Nimrod R1 aircraft in final flight for RAF

Nimrod R1 The RAF's two Nimrod R1 were used for gathering electronic intelligence

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The Nimrod aircraft has made its final flight for the RAF during a ceremony at a Lincolnshire air base.

The R1 model, used for reconnaissance and gathering electronic intelligence, made a flypast at RAF Waddington.

Chief of the Air Staff Sir Stephen Dalton attended the retirement ceremony and there was also a parade.

Three new Rivet-Joint aircraft will replace the R1 in 2014. Until then, the RAF is sharing - or "co-manning" - planes owned by the US Air Force.

51 Squadron operated the RAF's two Nimrod R1s, with the aircraft using a team of 24 reconnaissance equipment operators, four flight crew and a mission supervisor.

It was typically used to try to intercept communications, such as mobile phone conversations, while flying over enemy territory.

'Lifesaver'

The R1 operated for 37 years and served throughout the Cold War, as well as in the Balkans, Afghanistan and in the current conflict in Libya.

Speaking at the event, Air Chief Marshal Dalton said that it was a "day of celebration" for all that the Nimrod had achieved.

ANALYSIS

The retirement of the last two Nimrod R1 surveillance aircraft marks the end of an era for a unique British capability.

Once, the spy plane was Britain's eyes and ears in the sky over the Soviet Union, listening in on the Cold War enemy's communications.

Back then, it was an aircraft whose capabilities were so secret that exactly what it did was classified.

More recently, it's played a vital role in protecting troops on the ground in Afghanistan, and listening in over Libya, monitoring Colonel Gaddafi and his commanders' movements.

Its signals intelligence capability enabled the UK to intercept mobile and other phone conversations from several miles up.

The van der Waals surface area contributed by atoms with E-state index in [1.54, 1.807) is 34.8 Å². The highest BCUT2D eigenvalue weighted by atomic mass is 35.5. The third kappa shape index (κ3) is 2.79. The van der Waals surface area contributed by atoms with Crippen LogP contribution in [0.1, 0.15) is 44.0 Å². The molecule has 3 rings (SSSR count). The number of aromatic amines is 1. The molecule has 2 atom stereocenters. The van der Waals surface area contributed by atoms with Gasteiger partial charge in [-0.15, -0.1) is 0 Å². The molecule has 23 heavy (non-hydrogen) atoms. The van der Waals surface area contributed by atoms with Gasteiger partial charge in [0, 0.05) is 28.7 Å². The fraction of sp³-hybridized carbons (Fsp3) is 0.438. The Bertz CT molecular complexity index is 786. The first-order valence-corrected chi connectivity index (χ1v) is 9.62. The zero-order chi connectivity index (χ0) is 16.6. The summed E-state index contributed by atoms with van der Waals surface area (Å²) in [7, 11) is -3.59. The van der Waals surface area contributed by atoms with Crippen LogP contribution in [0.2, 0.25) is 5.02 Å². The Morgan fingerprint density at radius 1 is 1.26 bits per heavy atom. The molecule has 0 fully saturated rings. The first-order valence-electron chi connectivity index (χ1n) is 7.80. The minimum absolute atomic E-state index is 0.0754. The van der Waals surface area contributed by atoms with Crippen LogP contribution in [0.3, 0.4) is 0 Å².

As yet, though, its replacement - three US-built Boeing RC-135 Rivet Joint aircraft costing a total of around £650m - is still some two and half years off.

That means the UK will be relying heavily on the Americans for this capability for the next few years.

It is one of a growing number of areas in which the UK no longer has its own independent capability but must rely on allies for help.

"There is no question this aircraft has given us the ability to do things that would be very much more difficult - and could have cost us more lives if we hadn't had it," he said.

The RAF's top officer also alluded to concerns about relying, temporarily, on the use of American planes for UK airborne intelligence.

He admitted it was a blow, but said the air force could still manage: "It doesn't leave a hole - it dents the depth of our capabilities.

"We can still do the missions we need to do, but this was a more efficient way of doing things. We'll have to use other methods now."

Flight Lieutenant Dave McRitchie, an R1 mission commander, also paid tribute to the aircraft's vital role during its years of service.

"It's something that's played a major part in every operation that UK armed forces have been involved in - now it won't be there."

The MR2 version of the Nimrod finished service in 2010, while its replacement the MRA4 was scrapped in the defence review.

It was decided that £2bn could be saved over 10 years by not operating the nine MRA4 planes, despite the programme already costing taxpayers £4bn.

Nimrod R1 v RC-135 Rivet Joint

Nimrod R1 and RC-135 Rivet-Joint
Nimrod R1 Rivet Joint

SOURCE: USAF, RAF

Wingspan

114ft (35m)

131ft (39.9m)

Length

117ft (35.86m)

135ft (41.1m)

Engines

Four Rolls-Royce Spey 251 turbofans

Four CFM International F108-CF-201 turbofans

Thrust

12,140lbs per engine

21,600lbs per engine

Speed

360knots (Mach 0.55)

435knots (Mach 0.66)

Max altitude

44,000ft (13,411m)

50,000ft (15,240m)

Crew

29

21-27

Entered service

1974

1962

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